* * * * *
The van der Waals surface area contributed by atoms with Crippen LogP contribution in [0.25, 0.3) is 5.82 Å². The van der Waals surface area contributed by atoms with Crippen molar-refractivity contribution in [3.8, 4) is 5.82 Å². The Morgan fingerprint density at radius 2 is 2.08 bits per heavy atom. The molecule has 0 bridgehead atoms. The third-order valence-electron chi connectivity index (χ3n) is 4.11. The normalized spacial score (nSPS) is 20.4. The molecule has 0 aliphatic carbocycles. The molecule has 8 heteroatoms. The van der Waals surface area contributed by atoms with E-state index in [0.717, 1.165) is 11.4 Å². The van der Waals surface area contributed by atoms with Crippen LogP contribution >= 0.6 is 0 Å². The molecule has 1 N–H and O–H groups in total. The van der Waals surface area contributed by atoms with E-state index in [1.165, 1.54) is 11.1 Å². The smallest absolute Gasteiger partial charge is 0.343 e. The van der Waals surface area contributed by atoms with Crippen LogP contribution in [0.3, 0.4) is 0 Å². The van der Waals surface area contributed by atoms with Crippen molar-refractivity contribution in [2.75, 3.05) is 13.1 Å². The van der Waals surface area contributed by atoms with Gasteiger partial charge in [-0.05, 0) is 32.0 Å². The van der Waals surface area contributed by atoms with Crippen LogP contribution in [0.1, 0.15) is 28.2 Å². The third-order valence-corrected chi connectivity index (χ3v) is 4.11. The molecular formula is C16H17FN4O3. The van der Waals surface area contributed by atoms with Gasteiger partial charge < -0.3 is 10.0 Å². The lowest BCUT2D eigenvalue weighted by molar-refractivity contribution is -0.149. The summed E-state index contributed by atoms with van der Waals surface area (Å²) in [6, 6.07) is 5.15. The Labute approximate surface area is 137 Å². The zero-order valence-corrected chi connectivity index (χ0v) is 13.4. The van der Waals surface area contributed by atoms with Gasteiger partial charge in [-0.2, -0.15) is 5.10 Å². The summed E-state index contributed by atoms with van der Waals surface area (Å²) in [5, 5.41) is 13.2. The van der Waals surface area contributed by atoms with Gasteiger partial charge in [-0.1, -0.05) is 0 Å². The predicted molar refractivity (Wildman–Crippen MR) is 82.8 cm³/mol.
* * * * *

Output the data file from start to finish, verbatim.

The van der Waals surface area contributed by atoms with Crippen LogP contribution in [0.25, 0.3) is 5.82 Å². The van der Waals surface area contributed by atoms with Crippen molar-refractivity contribution in [3.8, 4) is 5.82 Å². The Morgan fingerprint density at radius 2 is 2.08 bits per heavy atom. The molecule has 0 bridgehead atoms. The third-order valence-electron chi connectivity index (χ3n) is 4.11. The normalized spacial score (nSPS) is 20.4. The molecule has 0 aliphatic carbocycles. The molecule has 8 heteroatoms. The van der Waals surface area contributed by atoms with E-state index in [0.717, 1.165) is 11.4 Å². The van der Waals surface area contributed by atoms with Crippen LogP contribution >= 0.6 is 0 Å². The molecule has 1 N–H and O–H groups in total. The van der Waals surface area contributed by atoms with E-state index in [1.165, 1.54) is 11.1 Å². The smallest absolute Gasteiger partial charge is 0.343 e. The van der Waals surface area contributed by atoms with Crippen LogP contribution in [0.3, 0.4) is 0 Å². The van der Waals surface area contributed by atoms with Crippen molar-refractivity contribution in [2.75, 3.05) is 13.1 Å². The van der Waals surface area contributed by atoms with Gasteiger partial charge in [-0.05, 0) is 32.0 Å². The van der Waals surface area contributed by atoms with Crippen LogP contribution in [0.1, 0.15) is 28.2 Å². The third-order valence-corrected chi connectivity index (χ3v) is 4.11. The molecular formula is C16H17FN4O3. The van der Waals surface area contributed by atoms with Gasteiger partial charge < -0.3 is 10.0 Å². The lowest BCUT2D eigenvalue weighted by molar-refractivity contribution is -0.149. The summed E-state index contributed by atoms with van der Waals surface area (Å²) in [6, 6.07) is 5.15. The Labute approximate surface area is 137 Å². The zero-order valence-corrected chi connectivity index (χ0v) is 13.4. The van der Waals surface area contributed by atoms with Gasteiger partial charge in [-0.2, -0.15) is 5.10 Å². The summed E-state index contributed by atoms with van der Waals surface area (Å²) in [5, 5.41) is 13.2. The van der Waals surface area contributed by atoms with Gasteiger partial charge in [-0.1, -0.05) is 0 Å². The predicted molar refractivity (Wildman–Crippen MR) is 82.8 cm³/mol.